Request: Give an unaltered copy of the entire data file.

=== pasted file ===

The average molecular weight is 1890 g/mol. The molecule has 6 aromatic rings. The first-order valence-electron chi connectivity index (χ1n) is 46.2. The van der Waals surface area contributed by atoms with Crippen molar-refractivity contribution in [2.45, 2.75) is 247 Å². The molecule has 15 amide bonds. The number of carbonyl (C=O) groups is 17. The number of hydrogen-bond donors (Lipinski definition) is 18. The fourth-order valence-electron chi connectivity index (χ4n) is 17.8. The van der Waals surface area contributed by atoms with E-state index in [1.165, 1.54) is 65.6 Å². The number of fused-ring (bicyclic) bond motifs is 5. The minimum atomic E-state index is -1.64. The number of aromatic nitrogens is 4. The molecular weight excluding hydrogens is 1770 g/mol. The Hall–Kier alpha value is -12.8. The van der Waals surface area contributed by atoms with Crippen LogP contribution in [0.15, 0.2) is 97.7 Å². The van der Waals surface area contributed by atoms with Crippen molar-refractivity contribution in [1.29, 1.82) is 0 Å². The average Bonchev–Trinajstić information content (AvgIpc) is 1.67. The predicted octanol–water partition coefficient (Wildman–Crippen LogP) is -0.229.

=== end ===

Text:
The average molecular weight is 1890 g/mol. The molecule has 6 aromatic rings. The first-order valence-electron chi connectivity index (χ1n) is 46.2. The van der Waals surface area contributed by atoms with Crippen molar-refractivity contribution in [2.45, 2.75) is 247 Å². The molecule has 15 amide bonds. The number of carbonyl (C=O) groups is 17. The number of hydrogen-bond donors (Lipinski definition) is 18. The fourth-order valence-electron chi connectivity index (χ4n) is 17.8. The van der Waals surface area contributed by atoms with E-state index in [1.165, 1.54) is 65.6 Å². The number of fused-ring (bicyclic) bond motifs is 5. The minimum atomic E-state index is -1.64. The number of aromatic nitrogens is 4. The molecular weight excluding hydrogens is 1770 g/mol. The Hall–Kier alpha value is -12.8. The van der Waals surface area contributed by atoms with Crippen LogP contribution in [0.15, 0.2) is 97.7 Å². The van der Waals surface area contributed by atoms with Crippen molar-refractivity contribution in [1.29, 1.82) is 0 Å². The average Bonchev–Trinajstić information content (AvgIpc) is 1.67. The predicted octanol–water partition coefficient (Wildman–Crippen LogP) is -0.229.